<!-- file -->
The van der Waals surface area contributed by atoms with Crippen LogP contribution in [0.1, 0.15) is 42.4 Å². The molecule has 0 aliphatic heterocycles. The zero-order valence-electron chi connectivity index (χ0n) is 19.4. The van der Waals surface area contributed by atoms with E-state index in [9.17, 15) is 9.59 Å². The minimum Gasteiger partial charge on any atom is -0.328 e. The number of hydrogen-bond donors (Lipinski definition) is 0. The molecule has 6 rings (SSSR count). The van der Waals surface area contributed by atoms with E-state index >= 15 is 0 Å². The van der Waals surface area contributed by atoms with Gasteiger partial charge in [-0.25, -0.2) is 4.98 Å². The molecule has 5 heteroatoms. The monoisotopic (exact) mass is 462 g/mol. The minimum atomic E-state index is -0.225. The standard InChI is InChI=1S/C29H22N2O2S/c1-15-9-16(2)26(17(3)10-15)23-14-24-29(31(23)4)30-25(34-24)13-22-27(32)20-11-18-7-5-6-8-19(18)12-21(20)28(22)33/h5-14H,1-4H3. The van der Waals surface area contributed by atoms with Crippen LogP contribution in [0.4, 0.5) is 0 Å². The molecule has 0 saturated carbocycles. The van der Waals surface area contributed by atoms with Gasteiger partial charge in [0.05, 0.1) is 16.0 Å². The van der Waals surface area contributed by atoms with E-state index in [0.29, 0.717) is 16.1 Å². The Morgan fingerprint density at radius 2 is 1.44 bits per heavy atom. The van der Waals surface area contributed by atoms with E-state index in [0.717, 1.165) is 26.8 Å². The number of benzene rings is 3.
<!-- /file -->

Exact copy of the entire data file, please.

The van der Waals surface area contributed by atoms with Crippen LogP contribution in [0.1, 0.15) is 42.4 Å². The molecule has 0 aliphatic heterocycles. The zero-order valence-electron chi connectivity index (χ0n) is 19.4. The van der Waals surface area contributed by atoms with E-state index in [9.17, 15) is 9.59 Å². The minimum Gasteiger partial charge on any atom is -0.328 e. The number of hydrogen-bond donors (Lipinski definition) is 0. The molecule has 6 rings (SSSR count). The van der Waals surface area contributed by atoms with E-state index >= 15 is 0 Å². The van der Waals surface area contributed by atoms with Gasteiger partial charge in [-0.25, -0.2) is 4.98 Å². The molecule has 5 heteroatoms. The monoisotopic (exact) mass is 462 g/mol. The minimum atomic E-state index is -0.225. The standard InChI is InChI=1S/C29H22N2O2S/c1-15-9-16(2)26(17(3)10-15)23-14-24-29(31(23)4)30-25(34-24)13-22-27(32)20-11-18-7-5-6-8-19(18)12-21(20)28(22)33/h5-14H,1-4H3. The van der Waals surface area contributed by atoms with Crippen LogP contribution in [0.4, 0.5) is 0 Å². The molecule has 0 saturated carbocycles. The van der Waals surface area contributed by atoms with Gasteiger partial charge in [0.05, 0.1) is 16.0 Å². The van der Waals surface area contributed by atoms with E-state index in [0.29, 0.717) is 16.1 Å². The Morgan fingerprint density at radius 2 is 1.44 bits per heavy atom. The van der Waals surface area contributed by atoms with E-state index in [0.717, 1.165) is 26.8 Å². The number of benzene rings is 3.